Matthew: Self-discovery to me isn't just about "finding" yourself, like, oh you just wander around then figure out who you are. It's a process, but it's also a thing that evolves. I don't think there was ever a time where I consciously thought to myself, "ok this is who I am" and felt wrong about it, even if now I look back and am like "lol I was garbage in 2010." I pretty much am an introspective shy insecure person who spends most of my time thinking about how I could improve myself, so the topic just naturally came to me.
Are you more interested in individual's creative process or the creative product?
Anthony: Creative process, for sure.
Matthew: Creative process. I listen to podcasts and read articles about people who I don't really care about, just to hear about their process. So many times it's more important/enlightening to me than the final thing.
When are you expected to publish this and where can we find it?
Matthew: Either late 2016 (per the restrictions of the Idea Fund) or early 2017. You can find it around relevant spots in Houston, but we might also make it available to be shipped out across the country.
Anthony: You can find it at our issue release party here in Houston, Texas.
What do you hope from this project?
Anthony: I hope to meet dozens of new, interesting people and explore their motivations. Hopefully their determination and passions will inspire me to stay focused in mine.
Matthew: I hope to give a forum to people we think are cool/interesting/unique. Like so many other publications try to get you to "buy into" this image of something that's cool because I dunno someone conventionally attractive looks sad while taking "arty" photos. We're not trying to be a glossy thing you read once then forget about. It's not a "lifestyle" thing. Like even if you don't "care" about a particular person we want you to get something from them. I feel more like a person shepherding a thing into existence more than like, a "creator". I want the people to be the magazine, yanno?
How would you describe the arts scenes of Houston? What are your goals for Houston's creative community?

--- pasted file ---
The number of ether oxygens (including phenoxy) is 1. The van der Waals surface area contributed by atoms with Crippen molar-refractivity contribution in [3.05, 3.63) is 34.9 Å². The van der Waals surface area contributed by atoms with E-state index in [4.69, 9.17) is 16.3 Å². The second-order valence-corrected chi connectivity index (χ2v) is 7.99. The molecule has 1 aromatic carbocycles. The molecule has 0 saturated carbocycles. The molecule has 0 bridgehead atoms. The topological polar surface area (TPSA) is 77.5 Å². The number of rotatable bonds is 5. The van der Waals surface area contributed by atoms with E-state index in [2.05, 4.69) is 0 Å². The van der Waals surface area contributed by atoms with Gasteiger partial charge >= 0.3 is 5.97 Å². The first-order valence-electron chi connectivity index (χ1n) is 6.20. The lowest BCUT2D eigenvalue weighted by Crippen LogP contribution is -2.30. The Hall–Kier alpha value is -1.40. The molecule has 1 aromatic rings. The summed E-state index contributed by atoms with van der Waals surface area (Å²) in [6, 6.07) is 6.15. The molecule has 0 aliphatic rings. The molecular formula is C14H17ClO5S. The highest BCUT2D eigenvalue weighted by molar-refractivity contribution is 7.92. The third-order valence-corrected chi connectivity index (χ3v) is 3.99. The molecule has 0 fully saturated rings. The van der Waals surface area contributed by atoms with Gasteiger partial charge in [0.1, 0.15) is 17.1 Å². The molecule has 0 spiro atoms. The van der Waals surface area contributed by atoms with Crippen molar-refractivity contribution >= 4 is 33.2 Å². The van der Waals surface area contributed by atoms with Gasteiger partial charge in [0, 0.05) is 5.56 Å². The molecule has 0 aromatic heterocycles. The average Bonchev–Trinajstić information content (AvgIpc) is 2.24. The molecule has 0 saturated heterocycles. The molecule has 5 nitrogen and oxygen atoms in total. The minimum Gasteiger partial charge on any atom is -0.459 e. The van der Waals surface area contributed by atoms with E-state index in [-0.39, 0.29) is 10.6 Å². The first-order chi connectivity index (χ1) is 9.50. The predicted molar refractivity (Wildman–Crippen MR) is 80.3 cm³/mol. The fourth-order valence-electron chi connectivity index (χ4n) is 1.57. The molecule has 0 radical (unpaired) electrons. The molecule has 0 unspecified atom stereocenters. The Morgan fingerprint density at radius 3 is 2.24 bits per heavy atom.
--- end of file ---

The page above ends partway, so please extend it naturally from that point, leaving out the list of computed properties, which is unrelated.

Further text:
Anthony: Houston's art scene is always looking to be more respected than it currently is. That hunger has lead some to bitterness but for the most part I think it keeps Houston artists always wanting more. And that mindset keeps art interesting. I have no overall goals for our creative community. I just want good work to come from my hometown.
Matthew: Yeah to add onto Anthony, people across all mediums (music, art, writing, etc) always want to feel more respected than they are, probably because so many people ignore Houston unless it's like, Drake talking about how much he likes Houston rap. And then sometimes I feel like it's a "big fish, small pond" situation because people here can be feeling themselves a little too much and it's like "chill my guy." I wouldn't say I have "goals" for the community other than to shine some light on people (well-known and under-known) we think are cool/interesting/unique/transcend typical ideas of what "cool" means. I wouldn't want to be a part of any scene. Scenes are mostly wack.
What makes Houston special?
Anthony: Houston has a unique vibe different from every major city in the world. We've produced a lot of weirdos and alternative thinkers. Look at our legends that dared to be different such as DJ Screw and Jandek. You can't get that flavor anywhere else in the world. Houstonians are a mix of conservative upbringings that fondly recall past and progressive experimentation that helps us separate ourselves constantly from that past.
Matthew: Houston is special because it's like secretly a progressive city draped up and dripped out in conservative/Texan/southern values. Like sure there are parts that are regressive/racist/sexist but that's also everywhere else. People are polite but also hella petty which I also think describes my personality. I think it's cool I went to schools my entire life that were diverse, I didn't have a white friend until college. I also think it's cool that people from here DO have a chip on their shoulders, because we can recognize that a lot of people wanna be from Houston without having to deal with humidity, historic floods, and traffic. Every filmmaker wants to be Wes Anderson. Every rapper wants to say they're influenced by DJ Screw even if their engagement with Screw goes no further than "listens to June 27th Freestyle once." Every creative writer wants to come to the UH grad program. Everyone loves Beyonce.
Do you all feel like witnesses?
Anthony: I witness passion every day, yours and my own. I'll harness it for creative purposes from now until forever.
Matthew: I mean only in the sense that I'm observing things from afar take place then I try to determine if they're classic or trash. I wouldn't presume that I'm witnessing something if it ends up being wack (for example who is calling themselves a Riff Raff fan in 2016 even though we all jammed "Larry Bird" in 2011?) The only thing I'm interested in witnessing is a group of young people "doing their thing" and hoping that it ends up being tight. At the end of the day we all just are really trying to do our thing.